CD review: Loonie, Birdy, David Garrett
After hit-maker Bassilyo, fellow battle rhyme star and FrancisM disciple Loonie takes his place center stage unleashing an eight-song EP which he describes as “a preview of bigger things to come.”
A first listen will reveal however that Loonie’s next move will undoubtedly be a huge one of Godzilla proportions. As it is, “Ultrasound” is already big on content, music and attitude, with the lithe rapper laying claim to the twin crown of “halimaw ng mickropono at hari ng tugma.”
Loonie’s collaborators on his little adventure include SinoSiKat?’s Kat Agarrado, who provides soulful balm to the lounge jazz excursions of “Abante” and fuzz rockers Greyhoundz whose metal juggernaut sends Loonie out of his comfort zone in “Ang Bagong Ako.”
Slotted in the middle of the disc, “Pilosopo” (featuring Smugglaz) is the EP’s centerpiece with Loonie acting like a street corner shaman mocking those who take his rapping at face value and dispensing peace y’all, then dissing haters and critics in the next stanza. The accompanying music just tinkles in the background and it’s the pummeling rhythm that drills his point home.
The song spotlights Loonie’s uniquely mercurial talent and while the braggart in him sometimes shows through, it will leave old and new fans looking forward beyond this richly-rewarding preview.
In 2011, 15-year old British singer-songwriter Birdy aka Jasmine Van Den Bogaerde released an album of quietly moving covers of contemporary pop artists from The National to the xx. Now 17, she puts out her proper debut in which the melancholic undercurrent of her covers album spills over into 11 self-penned pop and folk compositions.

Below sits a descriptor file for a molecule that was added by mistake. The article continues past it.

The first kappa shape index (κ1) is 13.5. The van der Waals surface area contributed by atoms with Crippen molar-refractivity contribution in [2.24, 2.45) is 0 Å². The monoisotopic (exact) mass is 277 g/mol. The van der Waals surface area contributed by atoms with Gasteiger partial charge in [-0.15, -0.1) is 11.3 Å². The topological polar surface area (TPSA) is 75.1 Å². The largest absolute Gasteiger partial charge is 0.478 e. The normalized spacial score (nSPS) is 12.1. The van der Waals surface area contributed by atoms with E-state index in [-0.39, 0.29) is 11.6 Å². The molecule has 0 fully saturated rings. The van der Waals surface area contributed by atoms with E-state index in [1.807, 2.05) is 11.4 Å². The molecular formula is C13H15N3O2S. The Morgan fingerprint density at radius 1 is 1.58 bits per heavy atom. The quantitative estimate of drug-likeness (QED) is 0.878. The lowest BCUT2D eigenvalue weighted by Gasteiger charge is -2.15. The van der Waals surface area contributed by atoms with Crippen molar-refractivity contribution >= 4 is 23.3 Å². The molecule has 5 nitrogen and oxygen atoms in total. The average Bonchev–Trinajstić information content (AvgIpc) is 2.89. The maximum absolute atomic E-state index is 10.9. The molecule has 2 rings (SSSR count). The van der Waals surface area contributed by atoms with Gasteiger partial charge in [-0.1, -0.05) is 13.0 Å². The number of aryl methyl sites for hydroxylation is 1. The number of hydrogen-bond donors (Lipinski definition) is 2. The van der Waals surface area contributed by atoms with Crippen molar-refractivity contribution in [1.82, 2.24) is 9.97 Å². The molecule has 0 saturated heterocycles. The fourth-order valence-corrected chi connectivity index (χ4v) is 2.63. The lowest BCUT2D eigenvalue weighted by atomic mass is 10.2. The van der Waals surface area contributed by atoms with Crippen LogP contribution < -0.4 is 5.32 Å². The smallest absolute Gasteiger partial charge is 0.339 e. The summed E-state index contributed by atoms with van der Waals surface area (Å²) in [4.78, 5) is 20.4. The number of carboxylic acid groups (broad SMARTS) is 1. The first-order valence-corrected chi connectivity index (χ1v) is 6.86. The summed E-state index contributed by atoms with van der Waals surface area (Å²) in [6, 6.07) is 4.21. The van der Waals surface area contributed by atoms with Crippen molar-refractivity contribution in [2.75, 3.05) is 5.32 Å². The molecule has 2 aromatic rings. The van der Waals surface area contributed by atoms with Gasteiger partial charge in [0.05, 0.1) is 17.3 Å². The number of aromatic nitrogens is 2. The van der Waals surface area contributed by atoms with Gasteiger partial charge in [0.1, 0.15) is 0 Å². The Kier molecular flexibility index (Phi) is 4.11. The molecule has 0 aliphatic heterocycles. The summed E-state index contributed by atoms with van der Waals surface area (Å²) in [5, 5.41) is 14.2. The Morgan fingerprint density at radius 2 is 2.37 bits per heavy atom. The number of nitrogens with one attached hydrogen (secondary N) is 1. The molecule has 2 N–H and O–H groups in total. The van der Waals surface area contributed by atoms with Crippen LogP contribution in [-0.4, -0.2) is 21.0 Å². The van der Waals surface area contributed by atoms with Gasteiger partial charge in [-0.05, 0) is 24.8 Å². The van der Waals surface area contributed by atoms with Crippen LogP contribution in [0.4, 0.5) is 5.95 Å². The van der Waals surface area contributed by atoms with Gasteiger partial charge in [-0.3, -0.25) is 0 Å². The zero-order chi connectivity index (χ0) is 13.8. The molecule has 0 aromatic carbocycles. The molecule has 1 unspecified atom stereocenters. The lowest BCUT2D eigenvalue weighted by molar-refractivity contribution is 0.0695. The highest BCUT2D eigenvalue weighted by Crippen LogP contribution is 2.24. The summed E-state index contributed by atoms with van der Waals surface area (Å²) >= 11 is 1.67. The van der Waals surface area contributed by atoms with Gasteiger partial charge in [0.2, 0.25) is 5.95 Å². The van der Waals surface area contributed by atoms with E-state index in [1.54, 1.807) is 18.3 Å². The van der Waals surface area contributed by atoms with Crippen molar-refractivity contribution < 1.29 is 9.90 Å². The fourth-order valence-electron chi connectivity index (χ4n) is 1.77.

It’s as if a simmering energy inside (see album title) fuels her confessions of guilt, fear, indifference and loathing. That internal fire leaks out only in small doses reflected, for instance, in lines that go: “If you use your words as a weapon /Then as a weapon, I’ll shed no tears”(‘Words As Weapons’); or the unvarnished admission of weakness in ‘Standing In The Way of The Light’, with only piano riffs to punctuate her quivering voice.
Birdy is a teenager and actually sings like one, but heart-tugging songs like “All you Never Say” and “No Angel” deliver the same conviction and potency as the more experienced and wizened singers of our time. Think a blues-driven Adele or a folkie Celine Dion.
Perhaps, in her youthful age, Birdy still sees the promise of a brighter tomorrow to keep Fire Inside from spiraling into self-lacerating Goth or a list of death wishes to wayward lovers.
The songbird has taken flight and a mournful sky’s the limit.
Violinist David Garrett produces typically invigorating covers of other people’s songs and poignant renditions of his own arrangements and those of classical composers too. His last album simply titled Music is a restatement of what made the original songs so appealing. The trademark sweeping melodies take even higher flights of fancy on wings of Garrett’s preferred instrument of seduction.
“Viva La Vida” is as good a place to begin as any. The follow up “Cry Me A River” simply inflates the starting mood to a joyous climax. “Whole Lotta Bond” extends the exhilaration at the crossroads of hard rock and original soundtrack.
Garrett also does Bach, Chopin, Celtic music, Michael Jackson and Queen, the last two items seeming in search of decent hooks to be in elite company. “Human Nature” and “We Will Rock You” hardly evince the kind of poignancy a violinist can squeeze from a pop or rock song.
February has come and gone but love is all around so this two-CD compilation of love croons from famous, soon-to-be famous and just out there singer-songwriters should be a welcome salve against the onslaught of love notes, love triangles, love radio and all that ridiculous crap.
Plus you get to meet and listen to some pretty cool oddballs: Gabrielle Aplin, Damien Rice, Stacey Kent, The Bird and The Bee, and Emi Fujita in a 36–song sampler that unlike root canal, gifts you with painless inserts of jazz, indie, country, samba, rock (Jet!) and amalgams of these generic genres. Acoustic love for all reasons, y’all.